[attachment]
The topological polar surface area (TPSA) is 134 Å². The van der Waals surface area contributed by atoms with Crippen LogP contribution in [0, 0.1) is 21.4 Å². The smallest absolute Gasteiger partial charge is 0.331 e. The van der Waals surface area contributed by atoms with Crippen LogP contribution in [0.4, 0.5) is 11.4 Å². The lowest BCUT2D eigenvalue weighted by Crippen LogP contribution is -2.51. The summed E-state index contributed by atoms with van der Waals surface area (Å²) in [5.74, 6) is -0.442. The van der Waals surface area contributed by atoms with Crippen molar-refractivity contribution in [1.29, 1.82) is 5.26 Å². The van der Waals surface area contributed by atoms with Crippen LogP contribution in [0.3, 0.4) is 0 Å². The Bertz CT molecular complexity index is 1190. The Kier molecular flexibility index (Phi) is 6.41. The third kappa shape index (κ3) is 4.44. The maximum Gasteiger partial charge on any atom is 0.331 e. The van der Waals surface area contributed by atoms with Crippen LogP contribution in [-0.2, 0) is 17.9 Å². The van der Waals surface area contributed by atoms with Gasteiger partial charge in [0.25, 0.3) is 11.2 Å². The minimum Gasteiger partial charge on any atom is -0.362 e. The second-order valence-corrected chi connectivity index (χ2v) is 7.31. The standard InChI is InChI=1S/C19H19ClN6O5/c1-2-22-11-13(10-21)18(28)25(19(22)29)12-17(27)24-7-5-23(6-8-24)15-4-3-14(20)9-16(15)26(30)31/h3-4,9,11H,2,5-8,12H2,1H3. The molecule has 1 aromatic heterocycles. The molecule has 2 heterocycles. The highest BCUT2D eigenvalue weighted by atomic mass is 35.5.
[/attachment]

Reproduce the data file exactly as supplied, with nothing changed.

The topological polar surface area (TPSA) is 134 Å². The van der Waals surface area contributed by atoms with Crippen LogP contribution in [0, 0.1) is 21.4 Å². The smallest absolute Gasteiger partial charge is 0.331 e. The van der Waals surface area contributed by atoms with Crippen LogP contribution in [0.4, 0.5) is 11.4 Å². The lowest BCUT2D eigenvalue weighted by Crippen LogP contribution is -2.51. The summed E-state index contributed by atoms with van der Waals surface area (Å²) in [5.74, 6) is -0.442. The van der Waals surface area contributed by atoms with Crippen molar-refractivity contribution in [1.29, 1.82) is 5.26 Å². The van der Waals surface area contributed by atoms with Crippen LogP contribution in [0.3, 0.4) is 0 Å². The Bertz CT molecular complexity index is 1190. The Kier molecular flexibility index (Phi) is 6.41. The third kappa shape index (κ3) is 4.44. The maximum Gasteiger partial charge on any atom is 0.331 e. The van der Waals surface area contributed by atoms with Crippen LogP contribution in [-0.2, 0) is 17.9 Å². The van der Waals surface area contributed by atoms with Gasteiger partial charge in [0.25, 0.3) is 11.2 Å². The minimum Gasteiger partial charge on any atom is -0.362 e. The second-order valence-corrected chi connectivity index (χ2v) is 7.31. The standard InChI is InChI=1S/C19H19ClN6O5/c1-2-22-11-13(10-21)18(28)25(19(22)29)12-17(27)24-7-5-23(6-8-24)15-4-3-14(20)9-16(15)26(30)31/h3-4,9,11H,2,5-8,12H2,1H3. The molecule has 1 aromatic heterocycles. The molecule has 2 heterocycles. The highest BCUT2D eigenvalue weighted by atomic mass is 35.5.